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Intestinal bacteria linked to rheumatoid arthritis

By Tim Sandle     Nov 9, 2013 in Science
Researchers have linked a species of intestinal bacteria known as Prevotella copri to the onset of rheumatoid arthritis. This is the first time that the condition has been linked with bacteria.
To show the bacteria–arthritis link, researchers used DNA analysis to compare gut bacteria from fecal samples of patients with rheumatoid arthritis and healthy individuals, the researchers found that the bacterium P. copri was more abundant in patients newly diagnosed with rheumatoid arthritis than in healthy individuals or patients with chronic, treated rheumatoid arthritis.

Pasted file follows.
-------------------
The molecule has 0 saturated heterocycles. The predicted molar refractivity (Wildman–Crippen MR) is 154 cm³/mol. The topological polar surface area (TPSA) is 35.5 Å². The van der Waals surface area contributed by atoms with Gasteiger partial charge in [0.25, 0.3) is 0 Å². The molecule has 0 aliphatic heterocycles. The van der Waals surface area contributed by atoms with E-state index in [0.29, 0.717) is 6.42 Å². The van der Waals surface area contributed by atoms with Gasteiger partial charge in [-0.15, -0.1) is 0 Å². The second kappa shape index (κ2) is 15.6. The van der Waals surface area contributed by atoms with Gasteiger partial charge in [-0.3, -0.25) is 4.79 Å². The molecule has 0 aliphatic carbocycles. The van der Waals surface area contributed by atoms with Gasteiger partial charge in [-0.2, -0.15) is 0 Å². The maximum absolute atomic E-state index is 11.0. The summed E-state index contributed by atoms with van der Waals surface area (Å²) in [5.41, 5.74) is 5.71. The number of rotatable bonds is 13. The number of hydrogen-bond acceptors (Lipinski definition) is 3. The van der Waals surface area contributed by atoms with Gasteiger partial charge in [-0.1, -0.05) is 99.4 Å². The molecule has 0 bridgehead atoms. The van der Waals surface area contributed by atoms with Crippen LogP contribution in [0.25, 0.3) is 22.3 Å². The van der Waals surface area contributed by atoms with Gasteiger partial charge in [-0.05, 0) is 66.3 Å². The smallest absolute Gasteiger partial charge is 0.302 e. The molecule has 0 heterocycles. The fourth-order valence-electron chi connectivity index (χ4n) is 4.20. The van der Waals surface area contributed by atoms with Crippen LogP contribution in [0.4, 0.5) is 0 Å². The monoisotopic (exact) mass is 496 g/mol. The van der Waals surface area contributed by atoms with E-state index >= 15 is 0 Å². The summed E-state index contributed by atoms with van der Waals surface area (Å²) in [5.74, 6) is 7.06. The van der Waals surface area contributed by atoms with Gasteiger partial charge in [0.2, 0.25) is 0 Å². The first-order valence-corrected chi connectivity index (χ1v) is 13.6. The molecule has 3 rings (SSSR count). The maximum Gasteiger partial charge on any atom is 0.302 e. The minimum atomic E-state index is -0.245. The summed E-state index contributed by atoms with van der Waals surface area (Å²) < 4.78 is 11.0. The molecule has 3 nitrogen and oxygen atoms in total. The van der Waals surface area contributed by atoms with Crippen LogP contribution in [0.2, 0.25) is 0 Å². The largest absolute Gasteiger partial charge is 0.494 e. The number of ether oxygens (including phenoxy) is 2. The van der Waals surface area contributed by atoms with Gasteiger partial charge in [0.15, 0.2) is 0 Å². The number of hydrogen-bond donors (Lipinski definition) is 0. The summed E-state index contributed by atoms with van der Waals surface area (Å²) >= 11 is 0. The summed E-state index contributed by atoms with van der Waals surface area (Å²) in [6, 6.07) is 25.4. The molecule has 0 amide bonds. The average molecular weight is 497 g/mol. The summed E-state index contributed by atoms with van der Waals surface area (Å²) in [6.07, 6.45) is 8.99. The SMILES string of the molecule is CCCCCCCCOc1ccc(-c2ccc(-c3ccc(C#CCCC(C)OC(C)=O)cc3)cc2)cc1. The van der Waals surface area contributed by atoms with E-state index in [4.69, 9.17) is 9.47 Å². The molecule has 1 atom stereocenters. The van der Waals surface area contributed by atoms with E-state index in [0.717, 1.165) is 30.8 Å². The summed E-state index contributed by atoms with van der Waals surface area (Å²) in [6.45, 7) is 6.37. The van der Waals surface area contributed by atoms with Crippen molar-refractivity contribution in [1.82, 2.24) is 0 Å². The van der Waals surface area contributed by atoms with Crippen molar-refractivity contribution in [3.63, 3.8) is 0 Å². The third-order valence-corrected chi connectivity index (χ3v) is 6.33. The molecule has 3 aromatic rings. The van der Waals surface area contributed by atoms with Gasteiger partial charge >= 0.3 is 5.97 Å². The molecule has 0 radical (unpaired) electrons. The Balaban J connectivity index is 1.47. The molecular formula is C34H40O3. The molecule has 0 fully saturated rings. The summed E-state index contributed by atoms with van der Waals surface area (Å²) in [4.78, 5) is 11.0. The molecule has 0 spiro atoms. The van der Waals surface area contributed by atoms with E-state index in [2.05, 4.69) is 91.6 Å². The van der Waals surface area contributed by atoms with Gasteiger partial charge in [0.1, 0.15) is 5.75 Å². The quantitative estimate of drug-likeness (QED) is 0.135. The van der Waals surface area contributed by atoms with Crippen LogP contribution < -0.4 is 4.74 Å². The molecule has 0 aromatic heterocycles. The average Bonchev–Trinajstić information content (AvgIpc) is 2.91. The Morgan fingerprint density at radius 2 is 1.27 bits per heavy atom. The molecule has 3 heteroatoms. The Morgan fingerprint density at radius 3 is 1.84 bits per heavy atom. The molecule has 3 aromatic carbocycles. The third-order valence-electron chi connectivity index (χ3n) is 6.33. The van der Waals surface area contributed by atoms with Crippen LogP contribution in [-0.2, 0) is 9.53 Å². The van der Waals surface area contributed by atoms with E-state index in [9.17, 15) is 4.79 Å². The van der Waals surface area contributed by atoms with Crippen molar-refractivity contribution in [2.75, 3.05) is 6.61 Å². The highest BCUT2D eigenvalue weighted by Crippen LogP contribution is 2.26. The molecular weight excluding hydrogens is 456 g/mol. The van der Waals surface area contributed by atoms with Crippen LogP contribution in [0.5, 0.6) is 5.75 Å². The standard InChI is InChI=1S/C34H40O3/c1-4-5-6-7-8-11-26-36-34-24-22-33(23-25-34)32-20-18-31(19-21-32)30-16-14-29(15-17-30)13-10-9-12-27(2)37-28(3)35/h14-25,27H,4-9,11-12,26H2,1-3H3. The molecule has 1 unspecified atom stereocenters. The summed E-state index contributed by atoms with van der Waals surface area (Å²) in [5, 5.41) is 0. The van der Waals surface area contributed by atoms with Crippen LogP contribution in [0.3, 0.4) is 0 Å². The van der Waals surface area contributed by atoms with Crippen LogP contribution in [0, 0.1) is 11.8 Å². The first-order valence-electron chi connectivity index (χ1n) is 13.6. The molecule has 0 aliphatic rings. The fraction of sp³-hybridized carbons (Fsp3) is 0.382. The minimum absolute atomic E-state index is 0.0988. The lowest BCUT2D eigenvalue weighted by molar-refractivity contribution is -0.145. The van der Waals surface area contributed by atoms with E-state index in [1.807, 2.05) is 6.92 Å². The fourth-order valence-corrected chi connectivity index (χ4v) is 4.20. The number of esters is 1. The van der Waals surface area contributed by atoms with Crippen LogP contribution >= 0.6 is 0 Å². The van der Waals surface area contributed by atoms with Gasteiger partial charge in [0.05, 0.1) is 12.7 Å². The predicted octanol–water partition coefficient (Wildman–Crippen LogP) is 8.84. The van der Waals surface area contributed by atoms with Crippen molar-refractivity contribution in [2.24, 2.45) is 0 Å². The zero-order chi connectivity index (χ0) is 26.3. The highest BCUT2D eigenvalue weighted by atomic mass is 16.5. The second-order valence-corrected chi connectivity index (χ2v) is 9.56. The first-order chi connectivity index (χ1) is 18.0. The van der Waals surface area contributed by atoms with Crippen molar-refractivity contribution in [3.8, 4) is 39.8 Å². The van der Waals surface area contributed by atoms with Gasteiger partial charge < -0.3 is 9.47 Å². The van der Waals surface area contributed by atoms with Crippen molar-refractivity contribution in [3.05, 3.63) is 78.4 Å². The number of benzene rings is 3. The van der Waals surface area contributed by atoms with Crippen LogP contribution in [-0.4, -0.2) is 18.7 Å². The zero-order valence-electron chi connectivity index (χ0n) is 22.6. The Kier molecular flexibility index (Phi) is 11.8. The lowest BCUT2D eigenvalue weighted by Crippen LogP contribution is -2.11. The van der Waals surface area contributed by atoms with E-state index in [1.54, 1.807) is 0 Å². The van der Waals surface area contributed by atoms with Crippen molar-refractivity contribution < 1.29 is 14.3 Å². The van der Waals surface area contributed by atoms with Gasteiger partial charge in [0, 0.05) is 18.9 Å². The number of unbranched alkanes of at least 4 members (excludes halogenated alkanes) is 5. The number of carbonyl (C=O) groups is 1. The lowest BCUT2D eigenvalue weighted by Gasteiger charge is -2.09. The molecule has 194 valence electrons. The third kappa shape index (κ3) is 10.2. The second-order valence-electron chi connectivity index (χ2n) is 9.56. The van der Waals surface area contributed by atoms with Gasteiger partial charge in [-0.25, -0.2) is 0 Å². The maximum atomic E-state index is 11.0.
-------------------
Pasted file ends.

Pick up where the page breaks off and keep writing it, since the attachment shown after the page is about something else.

Why P. copri growth seems to take off in newly diagnosed patients with rheumatoid arthritis is also unclear. This could be linked to a number of factors, including diet and genetic factors. Despite the obvious need for more research, this insight could lead to the development of new medications.
Rheumatoid arthritis is an autoimmune disease that attacks joint tissue and causes painful, often debilitating stiffness and swelling. Rheumatoid arthritis is treated with an assortment of medications, including antibiotics, anti-inflammatory drugs like steroids, and immunosuppressive therapies that tame immune reactions. Little is understood about how these medications affect gut bacteria.
The research was carried out at the NYU School of Medicine and the findings have been published in the journal eLife, in paper titled “Expansion of intestinal Prevotella copri correlates with enhanced susceptibility to arthritis.”
More about Bacteria, Gut, Rheumatic arthritis, Arthritis
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